PhD candidate, Columbia University
Breaking Lorentz Reciprocity Enables New Wireless Communication Paradigms: From Physics to Applications
The next generation of wireless communication networks is targeting orders of magnitude higher data rate than today’s systems. Various new emergent technologies are under investigation to enable the 5G revolution, such as massive MIMO and full-duplex wireless. Enabling these technologies require a re-evaluation and redesign of various layers of the communication system, from the PHY layer all the way up to the application layer. Taking the example of the PHY layer, the conventional reciprocal antenna interfaces of current wireless systems impose fundamental limitations on the radio front-end design and their applicability to these emergent technologies. To overcome these challenges, a fresh look into the physics of reciprocity and how to violate it is necessary.
Lorentz reciprocity is a fundamental characteristic of vast majority of electronic structures, but can be broken by violating one of its necessary conditions, namely time invariance, linearity or symmetric material tensors (permittivity and permeability). We have devised an approach to break Lorentz reciprocity by using linear periodic time-varying (LPTV) circuits and demonstrated the world’s first CMOS passive magnetic-free circulator based on staggered commutation (phase-shifting N-path filters), a form of spatio-temporal conductance modulation. Since conductivity in semiconductors can be modulated over a wide range (CMOS transistor ON/OFF conductance ratio can be as high as 1000 – 100000), our structure is able to break reciprocity within a compact form factor with very low loss and high linearity.
Furthermore, nonreciprocal antenna interfaces can potentially break some of the traditional receiver-antenna design constraints, and enable new front-end design methodologies. Based on our non-reciprocal antenna interface structure, I have designed novel full-duplex receiver architectures which merge the magnetic-free passive N-path filter-based circulator with the down-converter mixer and incorporate on-chip antenna balancing to enhance TX-RX isolation. These innovations lower the overall power and receiver NF while substantially enhancing the TX power-handling when compared with prior full-duplex receivers that integrate a shared-antenna interface on chip. Looking to the future, these integrated, high-performance reconfigurable radio front-ends based on non-reciprocal components are among the candidates for scalable 5G technologies such as massive-MIMO full-duplex.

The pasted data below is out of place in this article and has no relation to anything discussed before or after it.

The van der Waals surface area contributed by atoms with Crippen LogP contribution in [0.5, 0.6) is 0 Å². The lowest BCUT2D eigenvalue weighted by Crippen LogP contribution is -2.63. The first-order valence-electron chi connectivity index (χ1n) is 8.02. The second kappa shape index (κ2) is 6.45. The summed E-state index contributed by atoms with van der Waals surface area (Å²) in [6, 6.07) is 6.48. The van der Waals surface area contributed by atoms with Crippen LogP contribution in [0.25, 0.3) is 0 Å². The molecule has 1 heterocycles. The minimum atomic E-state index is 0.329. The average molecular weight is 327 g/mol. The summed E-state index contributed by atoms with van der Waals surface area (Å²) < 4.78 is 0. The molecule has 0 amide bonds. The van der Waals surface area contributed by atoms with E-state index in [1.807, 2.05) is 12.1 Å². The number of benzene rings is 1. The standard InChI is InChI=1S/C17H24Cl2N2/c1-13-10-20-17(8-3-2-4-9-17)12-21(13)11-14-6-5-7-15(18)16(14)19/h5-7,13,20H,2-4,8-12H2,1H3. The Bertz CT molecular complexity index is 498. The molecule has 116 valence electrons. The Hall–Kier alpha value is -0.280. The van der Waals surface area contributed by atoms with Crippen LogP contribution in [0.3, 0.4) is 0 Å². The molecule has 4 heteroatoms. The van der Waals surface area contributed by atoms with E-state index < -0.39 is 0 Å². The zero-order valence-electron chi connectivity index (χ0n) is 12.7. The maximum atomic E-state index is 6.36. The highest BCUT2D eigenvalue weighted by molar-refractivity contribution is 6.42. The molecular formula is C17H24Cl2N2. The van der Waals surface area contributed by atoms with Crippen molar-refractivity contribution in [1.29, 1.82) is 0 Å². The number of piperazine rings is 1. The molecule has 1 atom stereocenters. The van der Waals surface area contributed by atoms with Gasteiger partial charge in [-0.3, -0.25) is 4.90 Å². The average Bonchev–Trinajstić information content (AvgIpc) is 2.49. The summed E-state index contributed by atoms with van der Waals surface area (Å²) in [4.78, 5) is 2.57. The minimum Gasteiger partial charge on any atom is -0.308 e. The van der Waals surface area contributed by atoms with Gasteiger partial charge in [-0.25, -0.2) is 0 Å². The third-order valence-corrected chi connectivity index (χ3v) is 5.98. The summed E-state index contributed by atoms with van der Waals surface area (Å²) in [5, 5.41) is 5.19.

Negar Reiskarimian received the Bachelor’s and Master’s degrees in electrical engineering from Sharif University of Technology in Iran, and is currently a PhD candidate in Electrical Engineering at Columbia University. Her research broadly focuses on integrated circuits and systems and applied electromagnetics, with a current emphasis on novel non-reciprocal components for emerging wireless communication paradigms. She has published in top-tier IEEE IC-related journals and conferences, as well as broader-interest high-impact journals in the Nature family. Her research has been widely covered in the press, and featured in IEEE Spectrum, Gizmodo and EE Times among others. She is the recipient of numerous awards and fellowships, including the Paul Baran Young Scholar, Qualcomm Innovation Fellowship, the IEEE Solid-State Circuits Society Predoctoral Achievement Award, the ISSCC Analog Devices Outstanding Student Designer Award and the IEEE Microwave Theory and Techniques Society Graduate Fellowship.